Corsair, by Dudley Pope

by Peter on February 7, 2012

Corsair, by Dudley PopeDudley Pope’s Yorke-series consists of four books: Buccaneer (1981), Admiral (1982), Galleon (1986) and Corsair (1987). While I much prefer the Lord Ramage series by Pope, I enjoy the York series as well. It is an interesting naval fiction series in that it deals with privateers – those “barely legal” ships outfitted by private owners to benefit from war by hunting down and seizing enemy ships (mostly civilian). It’s a part of history about which relatively little is written.

This fourth and final volume of the Yorke series is set at the time of the Restoration of King Charles II, and takes place on Jamaica in the 1660’s. The island was originally occupied by Spain but settled by the English and French. When Admiral of the Brethren, Ned Yorke, a brave, loyal Buccaneer (another term for “privateer”), learns that Spain is mounting a Caribbean fleet perhaps to protect the treasures of Spanish ships, or carry an army to Jamaica, he vows to find out the truth. To achieve this, Yorke launches audacious attacks.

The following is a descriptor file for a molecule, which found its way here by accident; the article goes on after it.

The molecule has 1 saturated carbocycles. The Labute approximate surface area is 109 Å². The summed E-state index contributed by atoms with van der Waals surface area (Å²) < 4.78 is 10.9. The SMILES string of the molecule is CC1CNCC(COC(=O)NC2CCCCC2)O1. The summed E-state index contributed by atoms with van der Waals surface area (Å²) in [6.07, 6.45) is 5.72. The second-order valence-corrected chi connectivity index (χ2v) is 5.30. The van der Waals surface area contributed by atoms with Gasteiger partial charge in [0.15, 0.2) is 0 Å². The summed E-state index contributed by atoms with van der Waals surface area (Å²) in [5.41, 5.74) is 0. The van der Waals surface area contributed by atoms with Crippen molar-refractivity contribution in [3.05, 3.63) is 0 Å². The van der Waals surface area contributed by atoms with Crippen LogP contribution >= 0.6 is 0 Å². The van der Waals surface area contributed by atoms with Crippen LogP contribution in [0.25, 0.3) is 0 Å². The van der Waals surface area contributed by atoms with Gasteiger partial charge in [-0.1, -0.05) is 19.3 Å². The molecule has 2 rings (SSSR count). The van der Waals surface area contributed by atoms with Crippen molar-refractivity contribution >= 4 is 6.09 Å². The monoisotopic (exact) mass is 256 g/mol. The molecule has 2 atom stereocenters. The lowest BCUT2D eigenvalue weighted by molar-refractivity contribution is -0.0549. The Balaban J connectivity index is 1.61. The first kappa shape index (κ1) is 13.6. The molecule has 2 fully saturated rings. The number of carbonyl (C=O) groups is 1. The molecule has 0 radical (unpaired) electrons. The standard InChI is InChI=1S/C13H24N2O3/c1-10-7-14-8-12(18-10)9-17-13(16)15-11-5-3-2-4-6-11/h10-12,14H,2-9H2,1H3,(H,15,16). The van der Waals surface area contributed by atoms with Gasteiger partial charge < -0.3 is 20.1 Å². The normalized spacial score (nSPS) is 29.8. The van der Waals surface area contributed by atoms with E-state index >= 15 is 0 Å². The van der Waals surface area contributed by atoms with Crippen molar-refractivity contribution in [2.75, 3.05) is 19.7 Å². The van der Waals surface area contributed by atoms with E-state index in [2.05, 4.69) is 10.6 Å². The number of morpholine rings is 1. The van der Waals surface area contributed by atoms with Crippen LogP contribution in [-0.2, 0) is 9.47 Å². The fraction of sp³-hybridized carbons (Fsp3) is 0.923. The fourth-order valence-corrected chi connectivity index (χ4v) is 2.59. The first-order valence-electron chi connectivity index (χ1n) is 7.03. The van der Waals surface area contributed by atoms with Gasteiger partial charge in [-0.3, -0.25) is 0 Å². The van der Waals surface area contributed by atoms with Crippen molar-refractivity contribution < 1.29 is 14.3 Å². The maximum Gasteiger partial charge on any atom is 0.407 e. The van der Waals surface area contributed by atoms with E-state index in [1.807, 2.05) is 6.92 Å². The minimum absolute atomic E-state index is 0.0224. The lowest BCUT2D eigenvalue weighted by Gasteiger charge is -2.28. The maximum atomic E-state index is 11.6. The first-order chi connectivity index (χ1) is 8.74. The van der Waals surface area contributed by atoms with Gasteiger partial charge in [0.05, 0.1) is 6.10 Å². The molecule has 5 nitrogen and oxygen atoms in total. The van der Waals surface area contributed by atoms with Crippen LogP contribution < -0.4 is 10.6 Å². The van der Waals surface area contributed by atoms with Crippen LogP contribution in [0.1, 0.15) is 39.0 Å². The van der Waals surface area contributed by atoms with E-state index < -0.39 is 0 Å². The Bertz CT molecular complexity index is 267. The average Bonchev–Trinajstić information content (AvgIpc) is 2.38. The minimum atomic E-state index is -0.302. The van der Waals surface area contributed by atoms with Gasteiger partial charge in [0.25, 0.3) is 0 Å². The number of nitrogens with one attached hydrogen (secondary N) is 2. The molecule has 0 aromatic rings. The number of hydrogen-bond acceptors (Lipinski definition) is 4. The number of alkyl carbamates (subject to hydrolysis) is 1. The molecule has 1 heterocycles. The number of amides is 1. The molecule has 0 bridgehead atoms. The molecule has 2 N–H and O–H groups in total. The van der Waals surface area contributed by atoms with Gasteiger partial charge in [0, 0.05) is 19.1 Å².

Dudley B. E. Pope was born in 1925 into an ancient Cornish seafaring family. He joined the Merchant Navy at the age of sixteen and spent much of his early life at sea. He was torpedoed during the Second World War and his resulting spinal injuries plagued him for the rest of his life. Towards the end of the war he turned to journalism, becoming the Naval and Defense Correspondent for the London Evening News. Encouraged by Hornblower creator CS Forester, he began writing fiction using his own experiences in the Navy and extensive historical research as a basis.

In 1965 Pope wrote Ramage, the first of his highly successful series of novels following the exploits of the heroic Lord Nicholas Ramage during the Napoleonic Wars. He continued to live aboard boats whenever possible and this was where he wrote the majority of his novels. Dudley Pope died in 1997, at the age of seventy one. He’s writing style was bold and distinctive, and he still has lots of fans.

The fourth novel about the Admiral of the Brethren, Ned Yorke, and his deputy, Sir Thomas Whetstone, is every bit as interesting and entertaining as the previous volumes in the series. We follow them as they smartly move against the Spanish, gather information, and utilize it to strike where it hurts the most. A great ending to this wonderful series!

‘The first and still favourite rival to Hornblower’ – Daily Mirror

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